Measurement technology·Venous disorders
“A good guide”
Vein screening with Bodytronic 200
From Bauerfeind Life Magazin
Is a mild vein weakness present? What is the venous refill time like six months after varicose vein treatment? Dr. med. Peter Kunz from the Kirchheim healthcare center (MVZ Kirchheim, Germany) uses the light reflection rheography system Bodytronic 200 to tackle many of his phlebological issues. “Quick, simple, and patient-friendly,” is his summary of the technology.
“Doctor, my legs are always so swollen in the evenings. Is it my veins?” This is the question that many patients ask when they come to Dr. Peter Kunz’s vein consultation sessions in the town of Kirchheim unter Teck in Baden-Württemberg. The specialist in surgery and vascular surgery has been working at the town’s healthcare center, which has recently been certified as a “center of expertise for veins” by the German Society of Phlebology and the German Association of Phlebologists, since 2010. “After collecting the patient’s history and performing a clinical examination, I will then often turn to light reflection rheography (LRR) as the first port of call for examination with medical apparatus. This allows me and the patient to get an initial idea of the general vein function in the legs. The measurement quickly provides a simple guide and is easy to integrate into my practical procedures,” says the specialist.
The device comes to the patient
MVZ Kirchheim has already been performing LRR measurements for a long time, and Bauerfeind’s Bodytronic 200 has been in use at the clinic for around three years now. “We really appreciate that the measurement system is so compact , and wireless too thanks to the Bluetooth connection. In contrast to our earlier apparatus, nothing gets dragged along the floor,” says Dr. Kunz. Once he has finished collecting the patient’s history and examining them, a medical assistant performs the LRR measurement. “Our Bodytronic 200 is mounted on a small trolley. This means that the device can come to where the patient is. We save a lot of time because the patient does not need to move around, or undress and dress again multiple times.” And there’s also a positive side effect: “Once I’ve finished explaining the measurement and waiting for my colleague, the patient will have already been sitting in the correct position for several minutes. The relaxed practice atmosphere is very helpful for the measurement.”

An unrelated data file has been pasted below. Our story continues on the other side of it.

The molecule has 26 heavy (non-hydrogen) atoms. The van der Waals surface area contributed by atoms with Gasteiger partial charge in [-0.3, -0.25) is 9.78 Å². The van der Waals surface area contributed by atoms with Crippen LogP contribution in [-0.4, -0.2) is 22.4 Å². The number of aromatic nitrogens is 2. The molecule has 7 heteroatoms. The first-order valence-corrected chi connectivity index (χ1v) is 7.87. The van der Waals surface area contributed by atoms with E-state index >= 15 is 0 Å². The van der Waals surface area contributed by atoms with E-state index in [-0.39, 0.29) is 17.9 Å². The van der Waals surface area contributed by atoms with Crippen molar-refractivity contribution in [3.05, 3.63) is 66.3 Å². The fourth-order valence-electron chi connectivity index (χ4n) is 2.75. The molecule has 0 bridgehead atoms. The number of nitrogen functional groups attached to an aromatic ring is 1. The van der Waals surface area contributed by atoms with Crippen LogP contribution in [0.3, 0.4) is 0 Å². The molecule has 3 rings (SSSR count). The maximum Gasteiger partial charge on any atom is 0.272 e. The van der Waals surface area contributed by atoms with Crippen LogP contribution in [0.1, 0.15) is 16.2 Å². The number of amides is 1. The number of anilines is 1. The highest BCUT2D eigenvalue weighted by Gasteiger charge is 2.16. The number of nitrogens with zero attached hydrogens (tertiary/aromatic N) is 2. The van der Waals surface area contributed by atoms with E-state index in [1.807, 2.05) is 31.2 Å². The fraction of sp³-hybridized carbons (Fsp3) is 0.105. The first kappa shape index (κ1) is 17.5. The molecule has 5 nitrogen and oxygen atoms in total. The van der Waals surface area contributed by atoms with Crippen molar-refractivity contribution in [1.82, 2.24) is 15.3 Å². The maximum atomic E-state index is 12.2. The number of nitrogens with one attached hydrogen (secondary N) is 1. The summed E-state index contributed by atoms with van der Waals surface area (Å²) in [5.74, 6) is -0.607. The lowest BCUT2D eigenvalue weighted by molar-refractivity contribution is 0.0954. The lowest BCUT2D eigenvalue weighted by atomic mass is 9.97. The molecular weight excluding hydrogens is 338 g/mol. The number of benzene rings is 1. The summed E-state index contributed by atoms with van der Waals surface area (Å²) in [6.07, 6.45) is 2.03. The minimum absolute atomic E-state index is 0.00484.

Dr. Kunz stresses that it is important for the system’s measuring sensors to be positioned correctly. “If the sensor sits right on a spider vein or perforating vein, this can result in a more dramatic reading.” If the values obtained are unusual , the sensors should therefore be repositioned and the measurement repeated.1 The vein surgeon notes that one positive factor in this examination method is that the patient is actively involved in taking the measurement.
Clearly visualized measurement result